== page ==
FIGS. 4 and 5 are diagrams illustrating conventional multi-processor technologies.

FIG. 6 is a block diagram of an example of a multi-processor system configured to reduce or avoid inter-processor traffic, according to some embodiments.

FIG. 7 is a block diagram of an example of a partitioned interconnect slot system according to some embodiments.

FIG. 8 is a block diagram of an example of a Non-Uniform Memory Access (NUMA) Aware Partitioned I/O (NAPI) system according to some embodiments.

FIG. 9 a flowchart of an example of a method for operating a NAPI system according to some embodiments.

DETAILED DESCRIPTION

Embodiments described herein provide a partitioned interconnect slot for inter-processor operation. In a multi-processor Information Handling System (IHS) an Input/Output (I/O) device (e.g., network interface card, storage controller, etc.) may be connected to one or more Central Processing Units (CPUs), CPU packages, CPU sockets, or CPU cores, via an interconnect link (e.g., Peripheral Component Interconnect Express or “PCIe”). In this context, Non-Uniform Memory Access (NUMA) is a memory design used in multiprocessing, where the memory access time depends on the location the I/O device's memory relative to the CPU.

Under NUMA, a CPU can access its own local memory faster than non-local memory (memory local to another CPU or memory shared between CPUs). When I/O device-driven execution threads are scheduled on available CPUs without regard to NUMA I/O locality, however, the I/O traffic may need to cross NUMA nodes using the inter-socket communication link (e.g., INTEL Ultra Path Interconnect (UPI) interface between CPUs).

Some CPUs may include technologies, such as Data Direct I/O Technology (DDIO), that can boost the performance and throughput for I/O device local to a CPU. Constructs such as Advanced Configuration and Power Interface (ACPI) proximity domain (PXM), part of a System Resource Affinity Table (SRAT), help direct Operating System (OS) and device drivers to land on the local CPU that has the I/O to align to this enhanced I/O performance.

The foregoing techniques, however, are not possible in cases where two or more CPU cores need to access one particular I/O device—e.g., a device inserted into a PCIe slot off of CPU 1, and half of the threads end up with remote I/O accesses. The remote NUMA node traffic has a significant performance penalty when threads, interrupts, and/or memory access are remote from the CPU to which the PCIe I/O device is connected.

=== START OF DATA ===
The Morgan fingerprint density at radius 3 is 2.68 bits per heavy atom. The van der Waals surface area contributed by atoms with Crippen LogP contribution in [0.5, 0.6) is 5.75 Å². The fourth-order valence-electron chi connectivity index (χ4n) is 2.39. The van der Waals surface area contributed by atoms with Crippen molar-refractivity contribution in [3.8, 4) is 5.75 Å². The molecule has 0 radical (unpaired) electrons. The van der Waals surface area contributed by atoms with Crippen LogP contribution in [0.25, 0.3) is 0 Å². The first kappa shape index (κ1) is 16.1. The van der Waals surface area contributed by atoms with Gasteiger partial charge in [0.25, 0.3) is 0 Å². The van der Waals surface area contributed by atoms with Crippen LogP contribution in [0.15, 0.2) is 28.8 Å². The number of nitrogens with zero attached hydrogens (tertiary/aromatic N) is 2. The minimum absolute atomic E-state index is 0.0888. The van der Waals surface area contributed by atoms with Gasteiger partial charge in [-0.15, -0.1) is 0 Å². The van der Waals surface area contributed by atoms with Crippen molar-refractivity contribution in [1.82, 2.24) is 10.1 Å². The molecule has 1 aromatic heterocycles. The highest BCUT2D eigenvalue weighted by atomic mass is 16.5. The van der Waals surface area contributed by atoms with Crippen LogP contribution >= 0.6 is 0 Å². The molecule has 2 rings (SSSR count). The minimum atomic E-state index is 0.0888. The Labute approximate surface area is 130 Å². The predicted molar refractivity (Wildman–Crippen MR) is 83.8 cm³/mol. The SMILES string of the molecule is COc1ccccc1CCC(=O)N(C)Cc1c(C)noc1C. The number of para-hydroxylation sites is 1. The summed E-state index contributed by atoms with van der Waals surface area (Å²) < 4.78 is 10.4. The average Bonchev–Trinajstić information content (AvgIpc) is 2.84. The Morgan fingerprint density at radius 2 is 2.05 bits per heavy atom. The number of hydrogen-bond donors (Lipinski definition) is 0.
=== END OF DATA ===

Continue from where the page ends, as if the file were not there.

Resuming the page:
Under non-NUMA I/O aligned conditions, throughput can be reduced by as much as 53%, and latency increased two-fold, as inter-socket communication links become saturated. To avoid such high non-NUMA/remote I/O penalties, customers use multiple dedicated PCIe I/O, Non-Volatile Memory Express (NVMe), or compute adapter, connected directly to each CPU socket's PCIe port. But, in dense multi-socket systems, dedicated PCIe slots are not always available. Moreover, socket-dedicated solutions have additional cost and power consumption.

To address these, and other problems, a partitioned interconnect slot solution according to systems and methods described herein may allow an I/O device to connect directly with multiple upstream CPU sockets utilizing only a single interconnect slot. Such partitioned slot and/or card has been named NUMA Aware Partitioned I/O (NAPI) system. In various implementations, a NAPI riser solution may entirely bypass inter-CPU socket link traversal and associated overheads such as the NUMA latency penalty. A NAPI riser solution may also help enable DDIO performance benefit to each CPU socket from a single adapter. In a NAPI riser system, PCIe lanes may be balanced across CPU sockets.

The term “riser card,” as used herein, refers to a Printed Circuit Board (PCB) that receives signal lines via a bus using a single connector (usually an edge connector) on a motherboard, and distributes those signals via dedicated connectors on the card. Riser cards are often used to add expansion cards to an IHS enclosed in a low-profile chassis where the height of the chassis does not allow a perpendicular placement of a full-height expansion card. As such, a riser card may be plugged into a single interconnect slot to then provide additional slots for adapter cards. Because a riser card physically rises above the motherboard, additional adapters may be connected to the IHS in a parallel direction with respect to the motherboard, hence saving space within the IHS' chassis.

A NAPI riser system may further enable sockets sharing a NVMe bridge adapter enabling local low latency storage attached to each NUMA node. A NAPI riser system can also enable the sharing of Graphic Processing Unit (GPU) and/or Field Programmable Gate Array (FPGA)-type accelerators between two or more CPU sockets. A NAPI riser solution may further enable low-latency NVMe storage attached directly and locally to each NUMA node, using a ×4 or ×8 or ×16 bifurcatable adapter. Systems and methods described herein further allow for set of NVMes to be bifurcated and split up across two or more CPU sockets.